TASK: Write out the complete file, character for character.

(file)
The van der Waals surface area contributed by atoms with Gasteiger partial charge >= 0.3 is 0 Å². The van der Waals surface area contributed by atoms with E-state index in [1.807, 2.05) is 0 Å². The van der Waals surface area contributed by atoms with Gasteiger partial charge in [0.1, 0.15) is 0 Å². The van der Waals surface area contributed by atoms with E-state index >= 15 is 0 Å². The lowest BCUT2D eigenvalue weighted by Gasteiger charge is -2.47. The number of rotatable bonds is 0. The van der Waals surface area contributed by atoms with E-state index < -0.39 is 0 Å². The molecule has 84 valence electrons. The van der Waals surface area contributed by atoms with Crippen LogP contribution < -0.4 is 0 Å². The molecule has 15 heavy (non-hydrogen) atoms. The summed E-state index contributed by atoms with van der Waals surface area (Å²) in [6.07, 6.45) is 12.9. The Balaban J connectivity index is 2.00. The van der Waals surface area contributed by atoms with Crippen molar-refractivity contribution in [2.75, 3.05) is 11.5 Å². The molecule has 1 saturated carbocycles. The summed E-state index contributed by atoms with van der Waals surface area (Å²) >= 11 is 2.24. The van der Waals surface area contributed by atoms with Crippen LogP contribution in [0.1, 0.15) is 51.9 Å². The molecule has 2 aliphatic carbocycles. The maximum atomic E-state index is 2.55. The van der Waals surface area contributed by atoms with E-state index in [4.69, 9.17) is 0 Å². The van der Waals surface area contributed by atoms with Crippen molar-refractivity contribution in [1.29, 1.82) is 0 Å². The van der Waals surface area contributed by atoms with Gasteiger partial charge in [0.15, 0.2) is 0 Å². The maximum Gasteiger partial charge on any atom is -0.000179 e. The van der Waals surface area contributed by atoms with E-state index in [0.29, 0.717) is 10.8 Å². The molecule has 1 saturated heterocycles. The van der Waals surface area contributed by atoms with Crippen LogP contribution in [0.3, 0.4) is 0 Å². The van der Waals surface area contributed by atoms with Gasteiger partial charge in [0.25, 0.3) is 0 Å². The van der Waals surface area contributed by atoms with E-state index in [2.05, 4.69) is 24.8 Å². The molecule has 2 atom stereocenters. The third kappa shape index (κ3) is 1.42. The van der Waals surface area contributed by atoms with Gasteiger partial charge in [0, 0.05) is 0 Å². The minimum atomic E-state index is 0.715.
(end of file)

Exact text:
The van der Waals surface area contributed by atoms with Gasteiger partial charge >= 0.3 is 0 Å². The van der Waals surface area contributed by atoms with E-state index in [1.807, 2.05) is 0 Å². The van der Waals surface area contributed by atoms with Gasteiger partial charge in [0.1, 0.15) is 0 Å². The van der Waals surface area contributed by atoms with E-state index >= 15 is 0 Å². The lowest BCUT2D eigenvalue weighted by Gasteiger charge is -2.47. The number of rotatable bonds is 0. The van der Waals surface area contributed by atoms with E-state index < -0.39 is 0 Å². The molecule has 84 valence electrons. The van der Waals surface area contributed by atoms with Crippen LogP contribution < -0.4 is 0 Å². The molecule has 15 heavy (non-hydrogen) atoms. The summed E-state index contributed by atoms with van der Waals surface area (Å²) in [6.07, 6.45) is 12.9. The Balaban J connectivity index is 2.00. The van der Waals surface area contributed by atoms with Crippen molar-refractivity contribution in [2.75, 3.05) is 11.5 Å². The molecule has 1 saturated carbocycles. The summed E-state index contributed by atoms with van der Waals surface area (Å²) >= 11 is 2.24. The van der Waals surface area contributed by atoms with Crippen LogP contribution in [0.1, 0.15) is 51.9 Å². The molecule has 2 aliphatic carbocycles. The maximum atomic E-state index is 2.55. The van der Waals surface area contributed by atoms with E-state index in [4.69, 9.17) is 0 Å². The van der Waals surface area contributed by atoms with Crippen molar-refractivity contribution in [1.29, 1.82) is 0 Å². The van der Waals surface area contributed by atoms with Gasteiger partial charge in [0.15, 0.2) is 0 Å². The maximum Gasteiger partial charge on any atom is -0.000179 e. The van der Waals surface area contributed by atoms with E-state index in [0.29, 0.717) is 10.8 Å². The molecule has 1 saturated heterocycles. The van der Waals surface area contributed by atoms with Crippen LogP contribution in [0.3, 0.4) is 0 Å². The van der Waals surface area contributed by atoms with Gasteiger partial charge in [0.25, 0.3) is 0 Å². The van der Waals surface area contributed by atoms with E-state index in [2.05, 4.69) is 24.8 Å². The molecule has 2 atom stereocenters. The third kappa shape index (κ3) is 1.42. The van der Waals surface area contributed by atoms with Gasteiger partial charge in [0, 0.05) is 0 Å². The minimum atomic E-state index is 0.715.